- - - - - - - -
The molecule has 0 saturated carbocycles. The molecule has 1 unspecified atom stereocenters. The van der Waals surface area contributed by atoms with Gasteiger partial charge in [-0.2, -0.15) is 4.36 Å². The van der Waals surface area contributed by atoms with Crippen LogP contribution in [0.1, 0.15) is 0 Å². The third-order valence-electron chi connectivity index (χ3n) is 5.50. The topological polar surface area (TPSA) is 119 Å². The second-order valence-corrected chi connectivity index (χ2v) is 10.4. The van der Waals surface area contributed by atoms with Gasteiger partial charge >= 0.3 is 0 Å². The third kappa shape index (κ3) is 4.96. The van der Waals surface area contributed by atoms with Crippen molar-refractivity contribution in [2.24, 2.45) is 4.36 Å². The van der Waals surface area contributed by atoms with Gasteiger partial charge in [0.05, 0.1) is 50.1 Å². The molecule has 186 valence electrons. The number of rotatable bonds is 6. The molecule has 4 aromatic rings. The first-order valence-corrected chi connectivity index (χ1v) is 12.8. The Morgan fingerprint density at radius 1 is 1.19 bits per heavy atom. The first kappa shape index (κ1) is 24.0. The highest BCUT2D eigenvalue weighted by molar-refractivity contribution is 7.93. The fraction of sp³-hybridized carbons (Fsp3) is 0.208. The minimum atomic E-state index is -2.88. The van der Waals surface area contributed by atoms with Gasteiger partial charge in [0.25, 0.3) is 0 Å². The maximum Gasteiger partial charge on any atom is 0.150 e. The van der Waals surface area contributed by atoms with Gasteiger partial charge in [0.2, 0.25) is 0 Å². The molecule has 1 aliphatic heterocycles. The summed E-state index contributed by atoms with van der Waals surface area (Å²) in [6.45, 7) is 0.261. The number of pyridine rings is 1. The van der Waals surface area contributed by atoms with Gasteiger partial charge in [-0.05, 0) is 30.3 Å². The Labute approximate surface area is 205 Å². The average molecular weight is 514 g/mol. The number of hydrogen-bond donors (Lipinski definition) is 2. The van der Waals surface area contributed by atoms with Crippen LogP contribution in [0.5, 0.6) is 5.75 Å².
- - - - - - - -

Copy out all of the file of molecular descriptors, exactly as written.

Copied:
The molecule has 0 saturated carbocycles. The molecule has 1 unspecified atom stereocenters. The van der Waals surface area contributed by atoms with Gasteiger partial charge in [-0.2, -0.15) is 4.36 Å². The van der Waals surface area contributed by atoms with Crippen LogP contribution in [0.1, 0.15) is 0 Å². The third-order valence-electron chi connectivity index (χ3n) is 5.50. The topological polar surface area (TPSA) is 119 Å². The second-order valence-corrected chi connectivity index (χ2v) is 10.4. The van der Waals surface area contributed by atoms with Gasteiger partial charge >= 0.3 is 0 Å². The third kappa shape index (κ3) is 4.96. The van der Waals surface area contributed by atoms with Crippen molar-refractivity contribution in [2.24, 2.45) is 4.36 Å². The van der Waals surface area contributed by atoms with Gasteiger partial charge in [0.05, 0.1) is 50.1 Å². The molecule has 186 valence electrons. The number of rotatable bonds is 6. The molecule has 4 aromatic rings. The first-order valence-corrected chi connectivity index (χ1v) is 12.8. The Morgan fingerprint density at radius 1 is 1.19 bits per heavy atom. The first kappa shape index (κ1) is 24.0. The highest BCUT2D eigenvalue weighted by molar-refractivity contribution is 7.93. The fraction of sp³-hybridized carbons (Fsp3) is 0.208. The minimum atomic E-state index is -2.88. The van der Waals surface area contributed by atoms with Gasteiger partial charge in [0.25, 0.3) is 0 Å². The maximum Gasteiger partial charge on any atom is 0.150 e. The van der Waals surface area contributed by atoms with Gasteiger partial charge in [0.2, 0.25) is 0 Å². The molecule has 1 aliphatic heterocycles. The summed E-state index contributed by atoms with van der Waals surface area (Å²) in [6.45, 7) is 0.261. The number of pyridine rings is 1. The van der Waals surface area contributed by atoms with Gasteiger partial charge in [-0.05, 0) is 30.3 Å². The Labute approximate surface area is 205 Å². The average molecular weight is 514 g/mol. The number of hydrogen-bond donors (Lipinski definition) is 2. The van der Waals surface area contributed by atoms with Crippen LogP contribution in [0.5, 0.6) is 5.75 Å².